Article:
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Sometimes You Feel Like Electing a Nut

Democrats ridicule Republicans for their top two presidential frontrunners, the blowhard Donald Trump and the somnolent ignoramus and proto-fascist Ben Carson. But when you stop to think about it, how is the outwardly cool calm and collected Barack “Kill List” Obama less nutty than Trump or Carson?

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AL JAZEERA ENGLISH COLUMN: The Inevitability of Mitt Romney

“Conventional wisdom” has kept other GOP candidates at bay and ensured Romney remains the likely Republican nominee.

“Why don’t they like me?” Time magazine asked on the cover of its December 1, 2011 issue, next to a face shot of a bushy-browed American politician Mitt Romney.

According to that nebulous vapour that accompanies conventional wisdom, the former governor of Massachusetts will inevitably emerge as the Republican Party’s nominee to challenge President Barack Obama in November.

The wise white men of the media also posit that the GOP isn’t happy about it. The pundits say that Republicans feel that it’s Romney’s turn in a party that traditionally hands its top spot to the guy (Dole, Reagan, Bush, etc.) who’s been patiently waiting. The pundits also say that Republicans also feel that Romney is too liberal, too squishy, and too Mormon for a party that has been hijacked by its right-wing Tea Party faction and right-wing Christian fundamentalists based in the South and Midwest.

As these conflicting narratives play themselves out in editorial pages and news analyses, the twisted relationship between media determinism and popular democracy is being exposed in sharper relief than in any recent election.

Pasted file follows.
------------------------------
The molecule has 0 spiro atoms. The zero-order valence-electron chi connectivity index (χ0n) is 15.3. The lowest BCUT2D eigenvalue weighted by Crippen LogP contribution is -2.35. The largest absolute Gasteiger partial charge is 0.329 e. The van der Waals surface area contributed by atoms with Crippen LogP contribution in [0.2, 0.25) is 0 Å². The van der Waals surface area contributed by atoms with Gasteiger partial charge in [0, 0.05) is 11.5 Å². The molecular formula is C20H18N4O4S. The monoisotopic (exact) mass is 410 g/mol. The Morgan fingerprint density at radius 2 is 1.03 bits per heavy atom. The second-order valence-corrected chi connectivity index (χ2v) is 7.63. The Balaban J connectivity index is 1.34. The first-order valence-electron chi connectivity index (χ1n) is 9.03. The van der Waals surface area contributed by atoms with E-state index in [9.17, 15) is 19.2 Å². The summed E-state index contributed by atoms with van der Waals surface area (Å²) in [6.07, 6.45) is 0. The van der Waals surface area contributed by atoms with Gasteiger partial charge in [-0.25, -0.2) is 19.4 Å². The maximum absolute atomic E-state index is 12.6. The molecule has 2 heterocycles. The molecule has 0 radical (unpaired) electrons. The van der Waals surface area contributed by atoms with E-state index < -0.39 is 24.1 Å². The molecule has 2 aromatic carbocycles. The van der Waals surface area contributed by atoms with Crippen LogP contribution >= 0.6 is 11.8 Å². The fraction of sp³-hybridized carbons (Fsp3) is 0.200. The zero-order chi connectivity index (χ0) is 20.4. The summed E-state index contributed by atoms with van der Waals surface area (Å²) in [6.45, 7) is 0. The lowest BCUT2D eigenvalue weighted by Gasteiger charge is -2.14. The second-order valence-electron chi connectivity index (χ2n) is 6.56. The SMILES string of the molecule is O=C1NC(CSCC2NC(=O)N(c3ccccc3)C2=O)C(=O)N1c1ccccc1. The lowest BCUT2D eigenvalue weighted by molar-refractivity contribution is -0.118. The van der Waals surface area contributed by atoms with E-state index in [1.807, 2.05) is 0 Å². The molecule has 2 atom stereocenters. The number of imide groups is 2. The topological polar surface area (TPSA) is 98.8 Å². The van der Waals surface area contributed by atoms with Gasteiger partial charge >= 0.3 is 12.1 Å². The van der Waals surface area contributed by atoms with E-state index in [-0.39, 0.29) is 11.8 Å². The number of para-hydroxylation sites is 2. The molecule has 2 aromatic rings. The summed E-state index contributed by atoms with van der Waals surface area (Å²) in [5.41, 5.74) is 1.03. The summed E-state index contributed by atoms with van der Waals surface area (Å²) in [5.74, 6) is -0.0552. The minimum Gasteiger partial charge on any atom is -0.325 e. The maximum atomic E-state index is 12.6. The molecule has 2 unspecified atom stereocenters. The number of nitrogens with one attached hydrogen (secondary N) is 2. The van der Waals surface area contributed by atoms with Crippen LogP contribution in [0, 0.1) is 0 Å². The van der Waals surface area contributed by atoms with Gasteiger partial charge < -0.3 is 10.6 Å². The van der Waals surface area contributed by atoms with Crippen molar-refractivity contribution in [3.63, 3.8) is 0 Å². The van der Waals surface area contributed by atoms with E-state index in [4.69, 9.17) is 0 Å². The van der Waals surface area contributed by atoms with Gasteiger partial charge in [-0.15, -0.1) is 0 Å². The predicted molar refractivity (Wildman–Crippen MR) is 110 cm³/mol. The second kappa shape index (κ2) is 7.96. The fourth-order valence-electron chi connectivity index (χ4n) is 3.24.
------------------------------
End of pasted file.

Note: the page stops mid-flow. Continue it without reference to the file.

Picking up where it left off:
Reporters tell us – and no doubt believe – that they are dutifully relating the Republican Party’s discomfort with Romney’s inevitable turn.

There was no mention made of a similar inevitability when Hillary Clinton, heir apparent to the Democratic throne, was vying for the Democratic nomination four years ago.

Phil Singer, adviser to Hillary in ’08, was quoted in an October 13, 2011 ABC News piece (headline: “Is Romney Inevitable?”) saying that there’s a “Goldilocks balance” to the inevitability dance: “You want to be inevitable, but not too inevitable because it takes away a sense of urgency from your supporters”, Singer said. “If you create this perception of inevitability you run the risk of seeing a more lacklustre turnout than you would need for a favourable result.” But, on the other hand, he also said that “inevitability is an asset in terms of chilling your opponent from raising money and mounting a challenge”.

But what about the media’s role in a story they’re supposed to be covering, rather than shaping? Would Romney be the widely-accepted frontrunner without their description of him as such? Would Republicans be annoyed by Mitt’s reputation as a flip-flopper – a tag that could stick to just about any politician anywhere – if the punditocracy didn’t go on-and-on about it?

Read the full article at Al Jazeera English.